The hardcore legend discussed his new show, Holy Foley, and how it all came together.
“A couple different production companies had the same idea to base a show around my unique friendship and paternal relationship with my daughter,” Foley said, “Mr. McMahon saw some footage and thought she really lit up the screen. I think he said something nice about me as well. The truth is, there would be no show without Noelle.”
Foley then compared his relationship with his daughter to Vince and Stephanie McMahon.
“From talking with Shane, I know Vince rarely gave the pat on the back and I was probably on the opposite end of the Dad spectrum and pat on the back too freely,” He said, “But Vince definitely brought out the best in his children and I think I did pretty well. Noelle and Dewey are both really respectful adults and the family may be just slightly on the right side of dysfunctional, but we seem to make it work.”
He went on to talk about the improved quality of women’s wrestling and how that ties in with his daughter trying to break into the business.
“Well, today’s women have made it much tougher for Noelle,” Foley said, “It would have been comparatively much easier for her to garner a spot in the old days when not nearly as much was expected out of the women. They’re just sensational. She trained with Becky Lynch and Sasha Banks and she realizes she has a long way to go. By being an outspoken advocate for women’s wrestling, I’ve probably hurt my daughter’s chances. But I was just really fascinated with how much progress had been made in women’s wrestling. I had the platform to point it out to people and took advantage of it.”
Foley would switch gears,¬†reflecting on if he stays in touch with his former tag team partner, The Rock.
“What’s funny is our daughters keep in better touch than we do,” He said, “Like I’ll hear my daughter say, ‘The Rock’s going to be on Raw today,’ and it’s a complete secret. ‘His daughter just texted me.’ I get a message from him every once in a while. And I’ve got a great rock and roll Rock story. When I met his girlfriend Lauren, she said, ‘You and I have already met. You were at my 13th birthday party. My father is Sib Hashian, the drummer from Boston.’ I happened to be with a friend of mine on the way to Fenway Park and he said, ‘We just got to stop off at a buddy of mine’s house.’ So we’re forever bound by the fact that the mother of The Rock’s child turned 13 with me in attendance.”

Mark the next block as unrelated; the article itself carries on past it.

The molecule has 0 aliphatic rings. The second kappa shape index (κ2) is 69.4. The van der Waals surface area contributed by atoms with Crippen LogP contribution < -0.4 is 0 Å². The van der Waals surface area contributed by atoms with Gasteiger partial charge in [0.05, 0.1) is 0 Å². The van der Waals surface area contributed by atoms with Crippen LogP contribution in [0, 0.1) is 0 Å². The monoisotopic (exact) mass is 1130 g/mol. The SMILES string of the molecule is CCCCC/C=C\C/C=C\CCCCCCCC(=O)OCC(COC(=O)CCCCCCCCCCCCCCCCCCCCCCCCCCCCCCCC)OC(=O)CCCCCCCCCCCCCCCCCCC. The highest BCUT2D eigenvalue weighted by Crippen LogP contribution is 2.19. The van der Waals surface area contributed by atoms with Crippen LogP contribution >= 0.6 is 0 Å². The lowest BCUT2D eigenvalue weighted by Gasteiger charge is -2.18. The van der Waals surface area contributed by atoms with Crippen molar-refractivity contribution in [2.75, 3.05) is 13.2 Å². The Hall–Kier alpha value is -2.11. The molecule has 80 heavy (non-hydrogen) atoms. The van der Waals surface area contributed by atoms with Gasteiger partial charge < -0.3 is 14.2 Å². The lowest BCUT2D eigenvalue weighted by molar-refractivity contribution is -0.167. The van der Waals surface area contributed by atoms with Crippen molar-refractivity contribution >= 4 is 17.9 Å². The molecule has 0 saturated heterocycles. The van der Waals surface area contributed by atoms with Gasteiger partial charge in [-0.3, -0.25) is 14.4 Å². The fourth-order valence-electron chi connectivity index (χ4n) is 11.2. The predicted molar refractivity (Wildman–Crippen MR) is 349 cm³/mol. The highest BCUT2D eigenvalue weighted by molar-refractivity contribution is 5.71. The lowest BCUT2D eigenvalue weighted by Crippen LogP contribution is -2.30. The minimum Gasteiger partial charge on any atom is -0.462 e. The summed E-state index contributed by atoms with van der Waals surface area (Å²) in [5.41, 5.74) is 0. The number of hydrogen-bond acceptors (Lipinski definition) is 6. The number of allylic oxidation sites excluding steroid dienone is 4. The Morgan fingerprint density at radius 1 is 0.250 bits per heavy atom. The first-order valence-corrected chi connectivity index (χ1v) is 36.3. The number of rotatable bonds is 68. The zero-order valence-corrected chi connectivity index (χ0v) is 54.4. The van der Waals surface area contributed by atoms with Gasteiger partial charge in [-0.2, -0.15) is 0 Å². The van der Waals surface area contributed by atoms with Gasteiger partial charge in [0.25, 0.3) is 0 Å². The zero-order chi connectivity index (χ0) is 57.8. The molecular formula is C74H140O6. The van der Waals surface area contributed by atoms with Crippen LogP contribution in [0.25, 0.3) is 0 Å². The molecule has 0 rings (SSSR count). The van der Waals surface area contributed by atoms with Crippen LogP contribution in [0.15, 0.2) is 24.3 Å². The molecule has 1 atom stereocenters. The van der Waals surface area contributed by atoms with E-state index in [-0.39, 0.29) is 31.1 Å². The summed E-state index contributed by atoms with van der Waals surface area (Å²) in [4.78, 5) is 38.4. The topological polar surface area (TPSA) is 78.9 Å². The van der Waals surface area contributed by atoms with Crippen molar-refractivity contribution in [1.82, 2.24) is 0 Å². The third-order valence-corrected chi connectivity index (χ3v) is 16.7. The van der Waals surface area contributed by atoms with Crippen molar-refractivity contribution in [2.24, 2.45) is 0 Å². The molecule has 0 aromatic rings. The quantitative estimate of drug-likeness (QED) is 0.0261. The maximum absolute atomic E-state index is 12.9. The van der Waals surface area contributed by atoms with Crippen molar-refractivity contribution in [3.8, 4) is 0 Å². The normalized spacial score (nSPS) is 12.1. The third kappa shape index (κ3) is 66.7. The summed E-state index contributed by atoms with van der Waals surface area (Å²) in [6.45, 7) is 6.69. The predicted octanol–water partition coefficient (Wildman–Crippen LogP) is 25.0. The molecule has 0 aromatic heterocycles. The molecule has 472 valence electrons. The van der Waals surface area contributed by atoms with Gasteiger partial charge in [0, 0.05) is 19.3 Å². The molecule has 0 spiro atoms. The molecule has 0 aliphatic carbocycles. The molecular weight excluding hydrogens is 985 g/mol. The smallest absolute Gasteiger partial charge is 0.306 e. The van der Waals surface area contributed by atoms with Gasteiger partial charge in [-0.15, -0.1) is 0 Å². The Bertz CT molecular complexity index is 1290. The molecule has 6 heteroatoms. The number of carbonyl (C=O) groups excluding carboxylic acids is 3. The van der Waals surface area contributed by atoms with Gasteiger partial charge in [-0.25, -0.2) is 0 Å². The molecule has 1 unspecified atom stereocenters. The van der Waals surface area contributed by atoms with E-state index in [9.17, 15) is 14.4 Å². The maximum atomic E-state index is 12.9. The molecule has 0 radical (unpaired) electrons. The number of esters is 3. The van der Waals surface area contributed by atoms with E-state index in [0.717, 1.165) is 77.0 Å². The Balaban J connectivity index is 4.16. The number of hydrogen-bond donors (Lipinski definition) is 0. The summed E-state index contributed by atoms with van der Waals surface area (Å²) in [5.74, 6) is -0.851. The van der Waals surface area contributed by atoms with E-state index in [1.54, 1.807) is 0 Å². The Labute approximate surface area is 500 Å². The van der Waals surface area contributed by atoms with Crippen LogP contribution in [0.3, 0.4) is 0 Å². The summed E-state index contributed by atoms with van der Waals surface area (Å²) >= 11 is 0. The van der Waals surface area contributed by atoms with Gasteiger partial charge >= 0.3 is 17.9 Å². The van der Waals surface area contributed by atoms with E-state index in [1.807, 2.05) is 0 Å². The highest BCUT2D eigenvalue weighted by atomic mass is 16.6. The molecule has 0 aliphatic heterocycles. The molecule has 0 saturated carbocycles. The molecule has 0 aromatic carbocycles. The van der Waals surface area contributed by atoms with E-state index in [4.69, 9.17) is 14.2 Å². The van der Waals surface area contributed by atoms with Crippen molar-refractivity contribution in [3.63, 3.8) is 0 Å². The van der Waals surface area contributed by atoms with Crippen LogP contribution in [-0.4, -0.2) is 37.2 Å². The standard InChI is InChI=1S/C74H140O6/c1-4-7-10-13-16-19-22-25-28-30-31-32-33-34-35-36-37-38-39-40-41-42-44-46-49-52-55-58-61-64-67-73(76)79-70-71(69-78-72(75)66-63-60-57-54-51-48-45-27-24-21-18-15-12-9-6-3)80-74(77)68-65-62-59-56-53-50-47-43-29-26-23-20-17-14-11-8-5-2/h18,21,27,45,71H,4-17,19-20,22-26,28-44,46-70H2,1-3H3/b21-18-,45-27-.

Mick Foley had one of, if not, the most rough and tumble pro wrestling career in the history of the business. He went into how he feels physically these days and if nagging injuries hamper him at all.
“I’m doing a lot better,” He said, “I’ve dropped 75 pounds in eight months. I’m swimming and doing Diamond Dallas Page yoga and my goal is to run the Philadelphia Art Museum steps with Becky Lynch in December. So I’m going to get as close to being down 100 pounds as I can. I think that would be a pretty nice positive statement, considering I could barely get off my couch last December. I’m not saying I’m pain free by any means. To paraphrase the Godfather, ‘limpin’ ain’t easy,’ but I’m getting around much better.”
And finally Foley addressed the one thing he is asked about the most: Hell In A Cell 1998.
“I have been Bill Murray in Groundhog Day for 18 years,” He said, “Every day at least one person will walk up to me and ask, ‘Did it hurt?’ You try to have fun with it and gently remind people that you had matches where your front tooth wasn’t lodged in your nostril. But it packs an emotional wallop. Without giving too much away, there is a very emotional scene on the show where I confront the actual cell in the WWE warehouse. I got very choked up.”
He concluded on the point, “It made no logical sense to get so emotional about a steel object,” Foley said, “But it just felt like part of me, almost like seeing a family member that I didn’t know was still around.”